Carmen Vazquez, 50, cleaned homes in Los Angeles while relatives raised her daughter in El Salvador before she became a legal resident and the two were able to reunite here several years later.

Maria Ortega, 30, came from Mexico to look for better opportunities and found work at a plastics factory after presenting false documents.

The three were among a festive crowd police estimated at 500,000 that marched through downtown Los Angeles to City Hall on Saturday to support immigrants rights and oppose a pending federal bill that would make illegal immigration a felony.

The march stretched more than 20 blocks along three streets, tying up traffic through midafternoon. There were no arrests.

"This was a massive protest," said Los Angeles Police Department spokeswoman Sandra Escalante, who said the crowd peaked at just over half a million by 11:30 a.m. "I can't recall a larger one."

Amid a sea of American and Mexican flags, protesters waved banners in Spanish that read, "We aren't criminals" and "The USA is made by immigrants."

"I love this country as if it were my own, for the opportunities it has given me," said Laurentino Ramirez, 32, an illegal immigrant from Mexico who makes minimum wage at a Los Angeles garment factory.

Ramirez took the day off to attend the march with 20 relatives. He worries about being deported and separated from his two children. If he became a permanent resident, Ramirez said, he could get a driver's license and a higher-paying job.

The marchers passed kazoo and ice pop vendors and carts steaming with hot dogs. Music blared over loudspeakers, Aztec dancers performed and peddlers hawked flags. A circle of drummers stopped frequently along the procession to play and shout. Many of the participants were immigrants both legal and illegal from Mexico and Central America. Some had recently crossed the border, while others have been in the United States for decades. Construction workers, business owners, families with young children and people in wheelchairs joined the march, coming from San Francisco, San Diego and other parts of the state.

Jorge Valdovinos, 43, of Fresno came with his wife and three children to show that he and other immigrants have made significant contributions to the U.S. economy.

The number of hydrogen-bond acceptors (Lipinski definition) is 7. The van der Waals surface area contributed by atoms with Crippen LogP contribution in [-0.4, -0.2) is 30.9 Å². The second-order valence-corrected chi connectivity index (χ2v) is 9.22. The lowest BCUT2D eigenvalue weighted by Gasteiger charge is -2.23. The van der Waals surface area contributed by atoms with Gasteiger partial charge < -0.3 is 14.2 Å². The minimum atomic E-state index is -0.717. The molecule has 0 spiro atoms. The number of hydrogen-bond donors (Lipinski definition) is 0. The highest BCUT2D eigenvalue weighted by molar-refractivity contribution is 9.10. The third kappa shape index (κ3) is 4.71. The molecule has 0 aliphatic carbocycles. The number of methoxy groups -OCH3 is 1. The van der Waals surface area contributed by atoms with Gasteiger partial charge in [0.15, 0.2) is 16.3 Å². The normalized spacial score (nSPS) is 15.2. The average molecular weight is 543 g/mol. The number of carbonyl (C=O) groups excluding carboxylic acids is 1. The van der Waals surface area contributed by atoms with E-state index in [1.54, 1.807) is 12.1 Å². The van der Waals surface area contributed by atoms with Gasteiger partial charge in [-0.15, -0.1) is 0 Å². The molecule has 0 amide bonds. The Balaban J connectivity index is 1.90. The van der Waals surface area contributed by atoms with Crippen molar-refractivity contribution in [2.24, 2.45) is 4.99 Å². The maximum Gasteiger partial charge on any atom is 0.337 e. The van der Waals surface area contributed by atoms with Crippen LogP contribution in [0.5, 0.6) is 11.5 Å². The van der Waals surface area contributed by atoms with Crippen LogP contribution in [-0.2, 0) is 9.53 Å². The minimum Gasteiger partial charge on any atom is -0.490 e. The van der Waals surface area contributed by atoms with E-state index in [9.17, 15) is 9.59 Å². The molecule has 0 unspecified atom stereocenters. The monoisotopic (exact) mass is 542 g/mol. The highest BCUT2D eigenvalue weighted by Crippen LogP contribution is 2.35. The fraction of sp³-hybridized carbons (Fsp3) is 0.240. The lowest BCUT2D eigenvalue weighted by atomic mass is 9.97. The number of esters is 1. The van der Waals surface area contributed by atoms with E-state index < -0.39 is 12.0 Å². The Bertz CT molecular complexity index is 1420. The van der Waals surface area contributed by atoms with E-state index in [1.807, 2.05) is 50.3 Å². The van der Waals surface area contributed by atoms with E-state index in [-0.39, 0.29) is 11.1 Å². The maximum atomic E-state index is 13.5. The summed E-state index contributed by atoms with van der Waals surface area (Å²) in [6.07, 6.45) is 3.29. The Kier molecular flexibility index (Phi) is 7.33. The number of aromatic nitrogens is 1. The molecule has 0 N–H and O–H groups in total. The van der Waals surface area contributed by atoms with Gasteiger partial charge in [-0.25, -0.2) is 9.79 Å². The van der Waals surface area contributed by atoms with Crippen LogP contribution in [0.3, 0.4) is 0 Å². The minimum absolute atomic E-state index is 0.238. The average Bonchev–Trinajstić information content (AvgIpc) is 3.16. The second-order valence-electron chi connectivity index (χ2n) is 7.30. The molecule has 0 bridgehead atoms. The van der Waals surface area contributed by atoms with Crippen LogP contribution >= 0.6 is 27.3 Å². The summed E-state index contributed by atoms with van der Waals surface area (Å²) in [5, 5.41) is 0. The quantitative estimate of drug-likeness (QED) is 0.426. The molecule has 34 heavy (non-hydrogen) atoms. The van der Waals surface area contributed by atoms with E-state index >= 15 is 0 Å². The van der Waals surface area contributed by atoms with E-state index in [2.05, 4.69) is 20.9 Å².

"It's outrageous, because this country is built by immigrants," said Valdovinos, a permanent resident who owns a financial services company.

Julio Cruz, 20, said he does not want to return to Mexico because his infant daughter is hospitalized here.

In Mexico, Cruz made about $3.50 a day. Here, he said, he earns considerably more in construction.

"I came here to work," said Cruz. "I didn't come here to be out in the streets. I don't think it would be too much to ask for legal documents so that I could keep working."

The rally was organized and funded by unions, religious organizations and immigrants rights groups, including Service Employees International Union Local 660; United Farm Workers; Hermandad Mexicana, an organization that assists immigrants; and the Korean Resource Center in Los Angeles.

It was publicized through Spanish-language media, which encouraged participants to wear white for peace and carry American flags to show patriotism. The organizers bused in participants who lacked transportation and helped guide them along the route.

The march started at 9th Street and followed Broadway, Main and Spring streets before converging at City Hall. Speakers demanded a path toward legalization and denounced congressional legislation that would tighten border enforcement and crack down on employers who hire undocumented workers.

"We're not going to let them treat us like modern-day slaves," Angela Sanbrano, executive director of the Central American Resource Center, said to the crowd in Spanish. "You have all sent a very clear message to the president. We're going to fight for just laws that recognize what immigrants have done for this country."

Organizers said the massive mobilization shows that immigrants' voices must be heard.

"People are really upset that all the work they do, everything that they give to this nation, is ignored," said Angelica Salas, executive director of the Coalition of Humane Immigrant Rights, which helped organize the march.

"Instead," she said, "there are all these proposed laws against them. This is unacceptable."

One bill proposes adding 700 miles of fencing along the southern border, which Mexican immigrant Ortega said will only make the journey for illegal immigrants riskier.

Ortega, who has three children, paid a coyote to take her through the mountains nine years ago. "The people aren't going to stop coming; there will be more deaths."

Ortega said she also worries that police will be given more power to enforce immigration law. "Instead of trusting them, we are going to fear them," she said.

Ana Velasquez, 46, worked as a seamstress after arriving from El Salvador 26 years ago. She became a citizen after the 1986 amnesty and believes others should have the same opportunity.

"I want justice for the people who have been here and deserve to be here," Velasquez said as she marched on Broadway. "I'm very grateful for the chance to be in this country."

Times staff writers Hector Becerra and Rong-Gong Lin II contributed to this article.